There is huge scope for growth in major markets such as Germany, where vinyl and CDs still account for 75 per cent of music sales. Streaming, in fact, is shaping up to be the biggest revolution in the music industry since Apple rolled out iTunes in 2001.

"Spotify shows how consumers can be brought to spend money in the internet," says Thomas Hesse, a management board member at the German media giant Bertelsmann. "The service suits their requirements and offers them clear added value."

There are signs streaming is leading to a decline in illegal music downloading. Research carried out by the Ipsos MMI institute in Norway recorded an 82.5 per cent drop in music piracy in the past four years.

"If you do it right you can get people to pay for music," says Stefan Zilch, the head of Spotify's Germany business.

After initial hesitation, the three big music labels jumped on board, acquiring a total of 18 per cent in Spotify. Goldman Sachs, Fidelity Investments and Coca Cola also have large stakes, undeterred by the fact that the company is still loss-making.

The technology giants Apple, Google and Amazon have realised the potential and are trying to get in on the act, exploring ways to make streaming profitable.

So far, so good. But it's not all a bed of roses. It is worth taking a look at how much the artists actually earn from streaming.

Last year, Zoe Keating, a US composer and cellist, said she had received the grand total of US$281.87 after her songs were streamed 72,800 times on Spotify. Damon Krukowski, a former member of the American indie band Galaxie 500, calculated the group got a royalty of $0.004611 for every time their song Tugboat was played.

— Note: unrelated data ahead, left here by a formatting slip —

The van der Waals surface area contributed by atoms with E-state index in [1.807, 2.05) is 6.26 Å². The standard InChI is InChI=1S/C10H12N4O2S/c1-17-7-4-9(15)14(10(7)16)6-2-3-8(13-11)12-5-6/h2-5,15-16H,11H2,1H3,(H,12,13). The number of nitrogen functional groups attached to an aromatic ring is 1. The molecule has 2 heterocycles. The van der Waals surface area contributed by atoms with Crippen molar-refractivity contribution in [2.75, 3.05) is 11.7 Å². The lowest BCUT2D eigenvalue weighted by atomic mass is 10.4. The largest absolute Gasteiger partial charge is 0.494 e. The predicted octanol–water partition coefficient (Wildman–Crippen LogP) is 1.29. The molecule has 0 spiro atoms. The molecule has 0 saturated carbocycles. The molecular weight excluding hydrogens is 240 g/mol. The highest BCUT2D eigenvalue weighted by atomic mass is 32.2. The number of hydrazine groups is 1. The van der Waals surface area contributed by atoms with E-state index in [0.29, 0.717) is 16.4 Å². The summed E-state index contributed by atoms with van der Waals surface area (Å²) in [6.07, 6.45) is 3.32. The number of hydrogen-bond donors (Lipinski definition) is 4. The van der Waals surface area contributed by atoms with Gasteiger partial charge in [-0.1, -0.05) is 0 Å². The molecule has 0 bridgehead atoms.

In July, Thom Yorke, the lead singer of English rock band Radiohead, and Nigel Godrich, Radiohead's producer, withdrew some of their albums from Spotify in protest at the poor remuneration.

"New artists you discover on #Spotify will not get paid. Meanwhile shareholders will be rolling in it," Yorke said on Twitter.

The royalties for streaming songs are so low even thousands of streams earn artists the equivalent of just a few CD sales or downloads.

"It's bad for new music," wrote Mr Godrich, adding an album such as the English supergroup Pink Floyd's 1973 hit Dark Side of The Moon could not have recouped its production costs if it had been funded by streaming rather than record sales, because of the advanced, costly recording techniques used to create it.

Spotify retorted it had already paid out $500 million to rights-holders so far and would be paying out another $500m by the end of this year.

"We had exactly the same discussion with other top musicians like Coldplay, Adele, Red Hot Chili Peppers," says Mr Zilch.

"They all took their music off Spotify. And now they're back again. It's not just about money. It's also about piracy and advertising impact."

There was no evidence that streaming cannibalised sales of CDs or downloads, Mr Zilch adds. Instead, it reduced piracy, he says.

An added advantage, he says, is that streaming helps new artists find audiences, through listeners sharing their playlists on Facebook.

That, argues Elisa Bray, the rock music editor of Britain's The Independent newspaper, is a key benefit of streaming sites.

"Spotify is essential to new acts wanting to build a fanbase," she wrote recently.

"When I was in a band back in the late 1990s - very much pre-Myspace and Spotify - the only people who could listen to our music were our friends and our families.

"What we'd have given to have our music heard by more people."

Meanwhile, the technology is evolving fast. One day in the not-too-distant future, streaming sites are set to offer software that detects how fast a jogger is running and lay on the right music to match their speed.

Presumably something by Run DMC.

 

business@thenational.ae